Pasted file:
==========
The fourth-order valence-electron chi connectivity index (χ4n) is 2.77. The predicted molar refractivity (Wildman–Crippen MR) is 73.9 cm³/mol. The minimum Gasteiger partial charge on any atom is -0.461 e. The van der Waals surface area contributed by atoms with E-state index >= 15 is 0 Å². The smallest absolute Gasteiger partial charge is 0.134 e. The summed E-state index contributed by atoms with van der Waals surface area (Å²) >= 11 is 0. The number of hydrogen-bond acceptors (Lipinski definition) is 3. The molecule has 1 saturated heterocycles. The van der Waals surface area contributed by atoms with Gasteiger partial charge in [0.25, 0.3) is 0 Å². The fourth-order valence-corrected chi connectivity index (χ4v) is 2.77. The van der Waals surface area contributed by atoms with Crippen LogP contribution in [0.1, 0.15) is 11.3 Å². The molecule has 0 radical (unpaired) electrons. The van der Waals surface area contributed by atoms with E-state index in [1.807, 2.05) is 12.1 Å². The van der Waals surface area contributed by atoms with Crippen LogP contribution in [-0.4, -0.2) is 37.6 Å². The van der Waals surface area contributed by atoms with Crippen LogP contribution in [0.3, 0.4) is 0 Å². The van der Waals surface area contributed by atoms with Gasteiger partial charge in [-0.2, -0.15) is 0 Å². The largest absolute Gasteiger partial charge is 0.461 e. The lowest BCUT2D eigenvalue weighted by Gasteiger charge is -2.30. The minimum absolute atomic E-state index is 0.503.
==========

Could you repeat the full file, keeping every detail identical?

The fourth-order valence-electron chi connectivity index (χ4n) is 2.77. The predicted molar refractivity (Wildman–Crippen MR) is 73.9 cm³/mol. The minimum Gasteiger partial charge on any atom is -0.461 e. The van der Waals surface area contributed by atoms with E-state index >= 15 is 0 Å². The smallest absolute Gasteiger partial charge is 0.134 e. The summed E-state index contributed by atoms with van der Waals surface area (Å²) >= 11 is 0. The number of hydrogen-bond acceptors (Lipinski definition) is 3. The molecule has 1 saturated heterocycles. The van der Waals surface area contributed by atoms with Gasteiger partial charge in [0.25, 0.3) is 0 Å². The fourth-order valence-corrected chi connectivity index (χ4v) is 2.77. The van der Waals surface area contributed by atoms with Crippen LogP contribution in [0.1, 0.15) is 11.3 Å². The molecule has 0 radical (unpaired) electrons. The van der Waals surface area contributed by atoms with E-state index in [1.807, 2.05) is 12.1 Å². The van der Waals surface area contributed by atoms with Crippen LogP contribution in [-0.4, -0.2) is 37.6 Å². The van der Waals surface area contributed by atoms with Crippen LogP contribution in [0.3, 0.4) is 0 Å². The van der Waals surface area contributed by atoms with Gasteiger partial charge in [-0.2, -0.15) is 0 Å². The largest absolute Gasteiger partial charge is 0.461 e. The lowest BCUT2D eigenvalue weighted by Gasteiger charge is -2.30. The minimum absolute atomic E-state index is 0.503.